Join now to get access to this content and more.
Become a SOAP member and have access to our benefits.
- For Review: SOAP Consensus Statement on Neuraxial Procedures in Thrombocytopenic Parturients
- Sample Centers of Excellence Applications
- ASA Corner
- SOAP Policy and Procedure Manual (P&P Manual)
- SOAP Expert Opinions
- SOAP's Learning Modules
- 2019 Annual Meeting Lecture Videos
- December 2018 - SOAP Unofficial Guide to ASA Committees Webinar
- Submit a Position
- View Job Postings
- Previous Meeting Archives
- Previous Meeting Abstract Search
- CMS Guidelines
- Member Benefits
- Newsletter Clinical Articles
- ACOG Documents
- Search our Patient Safety Archive
- Ask SOAP a Question
- Global Health Opportunities
- And more…
A Parturient With Hemophilia B Presenting with Eclamptic Seizures and Previously Undiagnosed Pregnancy
Abstract Number: S5C-7
Abstract Type: Case Report/Case Series
Case: A 27 year-old G1P0 presented to an outside hospital with altered mental status, where she had multiple prolonged grand mal seizures. She was intubated for airway protection. Head CT showed no focal abnormalities but diminished gray-white matter differentiation, concerning for PRES. Urine pregnancy test was positive, confirming a diagnosis of eclampsia. The fetus was estimated to be 30 weeks gestation by ultrasound. The patient’s family had no knowledge of the pregnancy. Magnesium sulfate infusion was initiated and the patient and was transferred intubated to our tertiary center for management.
Prior to arrival, the anesthesia, obstetric and neonatal teams were notified of patient transfer and preparations were made to proceed with emergent cesarean delivery (CD) upon arrival secondary to maternal status and reported category III fetal tracing. The patient was transported from our emergency department to the OR intubated. The anesthesia team received report, including a patient history of heterozygous hemophilia B, with last known Factor IX (FIX) levels 14%. A multidisciplinary discussion was held, where it was decided to postpone CD to investigate the patient’s coagulation status. Hematology was consulted emergently and FIX was ordered. Arterial line and additional peripheral intravenous access were obtained. Less than 90 minutes after arrival, a FIX bolus was administered. CD commenced under general anesthesia. FIX infusion was continued throughout delivery. Estimated blood loss was <1000ml; no transfusion required. The patient remained hemodynamically stable, and was transferred to the ICU intubated, sedated, and on continuous magnesium sulfate infusion. She was extubated PPD 0, maintained on FIX throughout hospitalization and discharged PPD 7 on anti-hypertensive medication. Postpartum genetic counseling revealed the patient’s father and newborn are both affected by hemophilia B, resulting from 1097C>T mutation on the FIX gene.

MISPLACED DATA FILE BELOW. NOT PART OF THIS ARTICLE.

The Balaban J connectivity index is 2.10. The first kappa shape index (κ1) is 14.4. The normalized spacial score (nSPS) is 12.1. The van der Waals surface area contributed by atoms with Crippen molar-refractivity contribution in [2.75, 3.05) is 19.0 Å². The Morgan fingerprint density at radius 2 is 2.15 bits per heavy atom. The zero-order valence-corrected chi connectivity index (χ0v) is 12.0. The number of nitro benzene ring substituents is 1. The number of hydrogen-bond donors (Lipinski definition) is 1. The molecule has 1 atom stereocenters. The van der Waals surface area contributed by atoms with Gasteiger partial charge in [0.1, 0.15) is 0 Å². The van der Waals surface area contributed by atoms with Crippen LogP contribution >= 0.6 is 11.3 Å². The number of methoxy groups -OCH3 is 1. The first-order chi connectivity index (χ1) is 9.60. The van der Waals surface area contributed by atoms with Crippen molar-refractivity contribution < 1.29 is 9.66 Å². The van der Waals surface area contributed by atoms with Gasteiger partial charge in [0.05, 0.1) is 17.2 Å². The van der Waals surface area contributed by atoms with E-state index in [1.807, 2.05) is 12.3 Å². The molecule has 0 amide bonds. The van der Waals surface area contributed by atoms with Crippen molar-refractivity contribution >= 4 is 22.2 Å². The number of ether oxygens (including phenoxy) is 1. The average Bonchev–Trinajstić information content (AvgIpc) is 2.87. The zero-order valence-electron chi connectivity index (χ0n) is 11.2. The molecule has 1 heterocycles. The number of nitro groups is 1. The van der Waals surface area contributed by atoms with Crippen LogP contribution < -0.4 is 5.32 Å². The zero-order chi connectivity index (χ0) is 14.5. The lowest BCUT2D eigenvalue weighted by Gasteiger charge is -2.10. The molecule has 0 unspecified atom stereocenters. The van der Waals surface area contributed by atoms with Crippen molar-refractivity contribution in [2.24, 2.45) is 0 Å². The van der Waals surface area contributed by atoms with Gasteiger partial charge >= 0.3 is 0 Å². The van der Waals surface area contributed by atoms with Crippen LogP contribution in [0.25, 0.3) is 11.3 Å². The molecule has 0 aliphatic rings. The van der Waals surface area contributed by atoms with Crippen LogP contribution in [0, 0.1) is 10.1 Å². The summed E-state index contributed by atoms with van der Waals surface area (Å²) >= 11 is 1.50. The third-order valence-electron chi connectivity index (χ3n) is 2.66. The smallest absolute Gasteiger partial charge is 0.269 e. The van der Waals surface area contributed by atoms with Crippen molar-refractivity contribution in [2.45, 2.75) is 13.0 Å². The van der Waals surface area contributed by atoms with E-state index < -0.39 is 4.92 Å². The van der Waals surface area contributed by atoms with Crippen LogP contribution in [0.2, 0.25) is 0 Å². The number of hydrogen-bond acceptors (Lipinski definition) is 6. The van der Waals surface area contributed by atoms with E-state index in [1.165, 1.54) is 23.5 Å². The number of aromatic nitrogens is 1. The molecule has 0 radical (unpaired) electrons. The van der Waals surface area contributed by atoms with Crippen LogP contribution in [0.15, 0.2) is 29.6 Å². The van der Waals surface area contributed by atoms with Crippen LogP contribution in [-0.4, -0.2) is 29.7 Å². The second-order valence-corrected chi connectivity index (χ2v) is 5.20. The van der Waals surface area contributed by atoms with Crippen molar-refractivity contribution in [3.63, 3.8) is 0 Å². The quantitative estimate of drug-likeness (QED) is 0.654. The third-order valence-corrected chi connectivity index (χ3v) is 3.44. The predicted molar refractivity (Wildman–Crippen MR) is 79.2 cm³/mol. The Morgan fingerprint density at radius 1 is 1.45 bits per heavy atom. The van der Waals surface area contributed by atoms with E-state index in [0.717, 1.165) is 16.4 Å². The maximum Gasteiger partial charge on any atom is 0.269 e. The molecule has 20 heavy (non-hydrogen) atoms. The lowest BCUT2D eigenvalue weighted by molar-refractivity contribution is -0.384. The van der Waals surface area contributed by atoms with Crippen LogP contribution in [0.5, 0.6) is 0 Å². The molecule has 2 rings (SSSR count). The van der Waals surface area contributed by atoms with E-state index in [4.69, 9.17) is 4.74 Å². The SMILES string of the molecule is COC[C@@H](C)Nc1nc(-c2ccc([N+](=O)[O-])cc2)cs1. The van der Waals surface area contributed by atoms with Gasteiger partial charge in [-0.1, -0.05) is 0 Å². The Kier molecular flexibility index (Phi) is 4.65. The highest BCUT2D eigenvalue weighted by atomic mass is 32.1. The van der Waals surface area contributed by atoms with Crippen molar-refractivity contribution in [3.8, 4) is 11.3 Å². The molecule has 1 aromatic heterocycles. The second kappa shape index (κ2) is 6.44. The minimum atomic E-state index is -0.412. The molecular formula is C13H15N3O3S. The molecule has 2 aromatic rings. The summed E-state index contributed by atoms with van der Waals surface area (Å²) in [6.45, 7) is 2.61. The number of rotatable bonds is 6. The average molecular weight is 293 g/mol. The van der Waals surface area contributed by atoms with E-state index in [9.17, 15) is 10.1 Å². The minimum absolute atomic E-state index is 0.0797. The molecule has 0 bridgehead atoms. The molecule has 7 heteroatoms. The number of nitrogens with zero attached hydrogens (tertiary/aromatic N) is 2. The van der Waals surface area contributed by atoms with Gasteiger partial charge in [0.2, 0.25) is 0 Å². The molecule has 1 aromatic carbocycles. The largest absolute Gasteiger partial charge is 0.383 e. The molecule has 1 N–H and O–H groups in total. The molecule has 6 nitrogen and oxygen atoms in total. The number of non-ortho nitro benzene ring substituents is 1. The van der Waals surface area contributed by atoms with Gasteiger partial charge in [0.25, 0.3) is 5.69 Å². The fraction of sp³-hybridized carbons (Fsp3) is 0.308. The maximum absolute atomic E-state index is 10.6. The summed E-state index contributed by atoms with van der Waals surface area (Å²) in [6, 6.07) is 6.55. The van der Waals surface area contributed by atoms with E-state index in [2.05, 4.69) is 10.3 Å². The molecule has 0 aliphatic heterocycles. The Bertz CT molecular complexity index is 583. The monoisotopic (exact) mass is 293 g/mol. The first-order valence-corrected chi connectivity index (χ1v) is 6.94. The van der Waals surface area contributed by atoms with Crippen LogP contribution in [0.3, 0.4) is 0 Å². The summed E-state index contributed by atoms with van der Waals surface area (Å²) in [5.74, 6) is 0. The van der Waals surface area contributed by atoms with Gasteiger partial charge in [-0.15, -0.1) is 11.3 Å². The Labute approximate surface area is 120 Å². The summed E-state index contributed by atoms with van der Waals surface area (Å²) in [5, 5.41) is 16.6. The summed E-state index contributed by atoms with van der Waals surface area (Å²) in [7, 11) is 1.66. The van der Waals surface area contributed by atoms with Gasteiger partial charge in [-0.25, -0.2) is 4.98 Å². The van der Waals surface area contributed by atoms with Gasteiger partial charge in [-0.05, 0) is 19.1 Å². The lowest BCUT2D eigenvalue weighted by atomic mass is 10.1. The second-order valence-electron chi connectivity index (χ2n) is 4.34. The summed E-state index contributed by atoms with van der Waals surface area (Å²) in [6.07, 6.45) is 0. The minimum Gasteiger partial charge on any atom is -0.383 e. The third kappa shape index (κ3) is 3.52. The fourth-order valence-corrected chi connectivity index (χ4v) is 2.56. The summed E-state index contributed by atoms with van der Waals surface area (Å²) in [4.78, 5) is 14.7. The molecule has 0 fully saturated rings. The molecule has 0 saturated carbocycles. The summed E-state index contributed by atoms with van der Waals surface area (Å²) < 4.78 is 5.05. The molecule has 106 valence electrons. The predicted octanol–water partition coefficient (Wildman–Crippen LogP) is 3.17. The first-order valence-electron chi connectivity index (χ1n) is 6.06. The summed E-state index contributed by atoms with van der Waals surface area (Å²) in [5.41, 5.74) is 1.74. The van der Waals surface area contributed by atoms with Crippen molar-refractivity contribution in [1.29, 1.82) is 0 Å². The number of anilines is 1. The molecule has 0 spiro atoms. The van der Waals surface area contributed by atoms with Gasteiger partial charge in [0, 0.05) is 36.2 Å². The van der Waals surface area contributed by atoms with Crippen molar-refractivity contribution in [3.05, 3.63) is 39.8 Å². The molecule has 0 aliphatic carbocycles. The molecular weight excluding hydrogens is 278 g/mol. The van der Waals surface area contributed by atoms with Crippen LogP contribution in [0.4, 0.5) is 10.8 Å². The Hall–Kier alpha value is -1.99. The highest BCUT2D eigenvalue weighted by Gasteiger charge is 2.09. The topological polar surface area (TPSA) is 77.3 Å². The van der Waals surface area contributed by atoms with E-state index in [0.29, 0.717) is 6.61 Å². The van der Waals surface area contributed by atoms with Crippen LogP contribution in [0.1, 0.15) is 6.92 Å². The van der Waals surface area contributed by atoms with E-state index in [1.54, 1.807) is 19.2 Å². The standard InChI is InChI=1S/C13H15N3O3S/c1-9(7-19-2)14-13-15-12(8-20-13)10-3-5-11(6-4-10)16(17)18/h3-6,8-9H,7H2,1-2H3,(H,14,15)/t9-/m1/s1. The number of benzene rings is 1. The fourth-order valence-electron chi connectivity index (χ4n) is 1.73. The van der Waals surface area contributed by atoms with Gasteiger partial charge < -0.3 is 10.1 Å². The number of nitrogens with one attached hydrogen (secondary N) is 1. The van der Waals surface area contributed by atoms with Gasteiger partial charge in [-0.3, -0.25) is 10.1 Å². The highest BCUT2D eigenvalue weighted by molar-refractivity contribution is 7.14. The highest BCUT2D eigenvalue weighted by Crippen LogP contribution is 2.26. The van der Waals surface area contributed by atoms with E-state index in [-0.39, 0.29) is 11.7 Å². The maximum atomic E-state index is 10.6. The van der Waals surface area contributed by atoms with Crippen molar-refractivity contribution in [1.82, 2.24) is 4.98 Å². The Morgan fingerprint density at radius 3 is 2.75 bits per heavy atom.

Discussion: Clinically significant heterozygous hemophilia B in females is rare. Symptomatic carriers are at risk for surgical bleeding. Prior to surgery, transfusion (50-80U/Kg) is recommended if FIX<60%, with a target of at least 50%1. Unlike hemophilia A, factor levels do not significantly rise during pregnancy. Our patient had both hemophilia and eclampsia, requiring the care team to weigh maternal/fetal risk with respect to delivery timing. Given her last FIX levels were 14%, she was at risk of severe peripartum hemorrhage. Delivery was urgent given eclampsia and non-reassuring fetal status. It was decided to continue maternal/fetal monitoring in the OR while awaiting FIX, prior to CD. Antepartum anesthesia consultation is recommended for patients with bleeding disorders. The patient’s undiagnosed pregnancy and lack of prenatal care made this case particularly challenging.